WASHINGTON — Senate Democrats voted on Wednesday to block a narrow Republican bill to incentivize police departments to change their tactics, refusing even to open debate on a measure they denounced as an insufficient and irredeemably flawed answer to the problem of systemic racism in law enforcement.
The vote, 55-45, was a setback in the effort to pass legislation this year to address excessive use of force and racial discrimination by police, amid a groundswell of public sentiment in favor of overhauling law enforcement. The Democratic-led House is set on Thursday to pass its own sprawling legislation, but Senate Republican leaders have said they would not take up that measure, setting the stage for a bitter stalemate on the issue.
Expressing their deep opposition to the bill, Democrats on Tuesday demanded that Republicans negotiate a more expansive package that both parties could support, citing the opposition of dozens of civil rights groups to the measure as drafted. Without assurances from Senator Mitch McConnell, Republican of Kentucky and the majority leader, that they would have adequate chances to modify the bill, Democrats argued that it was an unacceptable starting point for discussion.
Republicans were livid at Democrats’ refusal to even allow the measure to reach the floor for a debate, and accused them of deliberately sinking the bill for political purposes. It would have needed 60 votes to advance in the Senate, where a three-fifths supermajority is necessary for most major action.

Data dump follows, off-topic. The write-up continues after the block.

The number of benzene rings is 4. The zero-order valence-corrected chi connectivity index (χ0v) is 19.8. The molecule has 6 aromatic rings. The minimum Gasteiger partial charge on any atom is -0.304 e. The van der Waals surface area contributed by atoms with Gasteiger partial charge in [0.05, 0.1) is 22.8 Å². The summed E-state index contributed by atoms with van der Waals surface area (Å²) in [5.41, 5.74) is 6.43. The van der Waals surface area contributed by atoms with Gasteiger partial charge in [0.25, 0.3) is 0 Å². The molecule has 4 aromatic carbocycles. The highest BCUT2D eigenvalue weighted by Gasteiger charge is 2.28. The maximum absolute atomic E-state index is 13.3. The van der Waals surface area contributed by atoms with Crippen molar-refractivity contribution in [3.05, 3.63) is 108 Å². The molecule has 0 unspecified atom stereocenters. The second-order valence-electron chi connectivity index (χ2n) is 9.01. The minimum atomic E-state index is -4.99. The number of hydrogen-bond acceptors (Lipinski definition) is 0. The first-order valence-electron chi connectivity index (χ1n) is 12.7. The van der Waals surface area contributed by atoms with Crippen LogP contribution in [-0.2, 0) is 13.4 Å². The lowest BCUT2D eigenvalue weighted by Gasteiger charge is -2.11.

The Republican bill, spearheaded by Senator Tim Scott of South Carolina, would encourage state and local police departments to change their practices, including penalizing departments that do not require the use of body cameras and limiting the use of chokeholds. It would not alter the qualified immunity doctrine that shields officers from lawsuits or place new federal restrictions on the use of lethal force.
The measure that the House will consider on Thursday, the most aggressive intervention into policing that lawmakers have proposed in recent memory, would in effect eliminate qualified immunity, make it easier to track and prosecute police misconduct, restrict the use of lethal force, and aim to force departments to eliminate the use of chokeholds.
Wednesday’s vote did not foreclose the possibility of reviving the policing measure, and Mr. McConnell said on Tuesday that he would use a procedural maneuver that would allow him to bring it up again in the future. But a flurry of private bipartisan talks to strike a deal on the issue had not borne fruit.